Big Big Train – English Electric P2.
review by RA
There are a lot of people who have never heard of this band. In fact, I wasn’t aware of them until I learned that former Spock’s Beard drummer Nick D’Virgillio was their drummer. Not only that, but he had played on many of their other albums and that they have been a band for over 10 years. Shocking! So I decided to check them out, starting with the album called English Electric Part 1. Wow was I impressed. Immediately I heard the 70′s Genesis in the music. They are the major influence here. Singer David Longdon does his best to sound like a mix of Peter Gabriel and Phil Collins. The songwriting has a very English flavor to it both musically and lyrically much like those early Genesis albums. At the time, I was even more excited to find out that English Electric Part II was coming out in a few weeks.
When I find out about a new band I like to immerse myself in their music and with this band there is a lot of music to dig into. This seemed like a great opportunity to discover an amazing new band. In a short time, this band has become one of my favorites and I highly recommend them.
Much of the BBT sound incorporates a lot of harmonies and background vocals as well as an overabundance of keyboards. I would not consider this “heavy” Prog and although at times not very technical, it does have its moments. Each song has many parts and flows in many directions making listening to it a fun ride.
EEP2 starts off where P1 finished. Same style of songs and many of the same themes are revisited; another staple of a good Prog album. The first song on P2 is “East Coast Racer”. This became my favorite song by this band almost immediately. Clocking in at 15 minutes, this is a great start to what would become a great album. The beauty of this song is in the second half where the band introduces a simple orchestral theme and continues to build it into an explosion of sound; the key moment a crescendo is reached featuring what sounds like the “Watcher of the Skies” mellotron. Over the next few days, I played this song 100 times.
“Swan Hunter”, the second song on the disc is another beautiful song about the singer’s father and his days working in a factory. The ballad has a nice bridge in the middle that elevates the song and in most decades would make it a hit single. “Worked Out” and “Keeper of Abbeys” maintain the overly British tone of the album, each song starting off almost celtic and then shifting to some very interesting Prog instrumental sections.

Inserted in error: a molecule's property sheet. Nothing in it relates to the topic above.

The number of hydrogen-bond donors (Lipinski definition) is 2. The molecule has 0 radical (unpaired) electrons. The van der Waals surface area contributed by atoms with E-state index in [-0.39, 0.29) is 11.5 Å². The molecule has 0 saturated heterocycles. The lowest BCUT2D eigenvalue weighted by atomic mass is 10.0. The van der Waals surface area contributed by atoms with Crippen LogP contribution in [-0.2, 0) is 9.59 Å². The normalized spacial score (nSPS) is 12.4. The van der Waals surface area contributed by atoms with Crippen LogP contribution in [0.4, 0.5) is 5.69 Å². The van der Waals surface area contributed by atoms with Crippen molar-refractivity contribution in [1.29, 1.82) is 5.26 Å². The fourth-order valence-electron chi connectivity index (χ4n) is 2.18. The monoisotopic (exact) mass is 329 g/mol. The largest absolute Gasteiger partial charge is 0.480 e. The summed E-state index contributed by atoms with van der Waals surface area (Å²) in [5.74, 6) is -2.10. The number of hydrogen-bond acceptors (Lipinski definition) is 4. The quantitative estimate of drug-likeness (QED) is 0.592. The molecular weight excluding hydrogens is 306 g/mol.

Another highlight is “The Permanent Way”. This song is a reprise of all the big themes from both English Electric albums and it is done in brilliant fashion. The ending features a guitar solo that sounds as if Steve Hackett is playing it himself. The song stands on its own even if you have not heard the songs from P1.
If you are a fan of 70′s straight up Prog such as “Selling England By the Pound” please check out this band. I also recommend their albums: “The Underfall Yard” which closes with a stunning 22 minute epic (Probably their most popular and epic song) and also “Far Skies Deep Time”. The latter includes an amazing cover a b-side demo “Master of Time” written by original Genesis guitarist Anthony Phillips from his 70′s solo album
Release Date: March 4, 2013
Key Track: East Coast Racer
- David Longdon – lead and backing vocals, flute, vibes, tambourine, banjo, accordion, melodica, keyboards, acoustic guitar, birds and bees, mandolin
- Andy Poole – backing vocals, baritone bee, acoustic guitar, keyboards, mandolin
- Gregory Spawton – bass, guitar, slow moog, backing vocals, mandolin, acoustic guitar, keyboards
- Dave Gregory – guitar, banjo, mellotron
- Danny Manners – piano, keyboards, double bass
- Nick D’Virgilio – drums, backing vocals
|1.||“East Coast Racer”||15:43|
|5.||“Keeper of Abbeys”||6:58|
|6.||“The Permanent Way”||8:29|
|7.||“Curator of Butterflies”||8:44|